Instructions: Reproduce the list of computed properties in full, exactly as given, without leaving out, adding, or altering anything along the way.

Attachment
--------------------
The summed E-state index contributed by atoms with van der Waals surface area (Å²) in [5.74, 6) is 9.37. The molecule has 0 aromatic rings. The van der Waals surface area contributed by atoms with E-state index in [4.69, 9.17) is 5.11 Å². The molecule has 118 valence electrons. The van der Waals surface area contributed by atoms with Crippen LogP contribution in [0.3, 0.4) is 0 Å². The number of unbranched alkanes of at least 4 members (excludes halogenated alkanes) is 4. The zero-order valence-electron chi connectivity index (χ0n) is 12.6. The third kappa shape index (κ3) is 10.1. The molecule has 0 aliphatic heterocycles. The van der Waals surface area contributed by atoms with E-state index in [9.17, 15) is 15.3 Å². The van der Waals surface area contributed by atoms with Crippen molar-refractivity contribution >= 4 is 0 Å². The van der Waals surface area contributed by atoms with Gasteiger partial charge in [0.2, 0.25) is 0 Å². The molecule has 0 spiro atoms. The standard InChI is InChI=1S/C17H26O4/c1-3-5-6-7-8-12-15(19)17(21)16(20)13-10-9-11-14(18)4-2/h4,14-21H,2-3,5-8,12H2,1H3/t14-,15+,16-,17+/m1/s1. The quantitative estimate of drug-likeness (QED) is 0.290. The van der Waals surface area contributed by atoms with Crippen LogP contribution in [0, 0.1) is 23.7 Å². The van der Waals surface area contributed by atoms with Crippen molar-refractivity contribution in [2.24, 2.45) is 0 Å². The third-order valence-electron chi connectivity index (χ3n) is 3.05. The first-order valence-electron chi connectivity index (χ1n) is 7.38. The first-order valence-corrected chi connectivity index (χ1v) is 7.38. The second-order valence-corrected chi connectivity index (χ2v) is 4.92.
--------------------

The summed E-state index contributed by atoms with van der Waals surface area (Å²) in [5.74, 6) is 9.37. The molecule has 0 aromatic rings. The van der Waals surface area contributed by atoms with E-state index in [4.69, 9.17) is 5.11 Å². The molecule has 118 valence electrons. The van der Waals surface area contributed by atoms with Crippen LogP contribution in [0.3, 0.4) is 0 Å². The number of unbranched alkanes of at least 4 members (excludes halogenated alkanes) is 4. The zero-order valence-electron chi connectivity index (χ0n) is 12.6. The third kappa shape index (κ3) is 10.1. The molecule has 0 aliphatic heterocycles. The van der Waals surface area contributed by atoms with E-state index in [9.17, 15) is 15.3 Å². The van der Waals surface area contributed by atoms with Crippen molar-refractivity contribution >= 4 is 0 Å². The van der Waals surface area contributed by atoms with Gasteiger partial charge in [0.2, 0.25) is 0 Å². The molecule has 0 spiro atoms. The standard InChI is InChI=1S/C17H26O4/c1-3-5-6-7-8-12-15(19)17(21)16(20)13-10-9-11-14(18)4-2/h4,14-21H,2-3,5-8,12H2,1H3/t14-,15+,16-,17+/m1/s1. The quantitative estimate of drug-likeness (QED) is 0.290. The van der Waals surface area contributed by atoms with Crippen LogP contribution in [0, 0.1) is 23.7 Å². The van der Waals surface area contributed by atoms with Crippen molar-refractivity contribution in [2.24, 2.45) is 0 Å². The third-order valence-electron chi connectivity index (χ3n) is 3.05. The first-order valence-electron chi connectivity index (χ1n) is 7.38. The first-order valence-corrected chi connectivity index (χ1v) is 7.38. The second-order valence-corrected chi connectivity index (χ2v) is 4.92.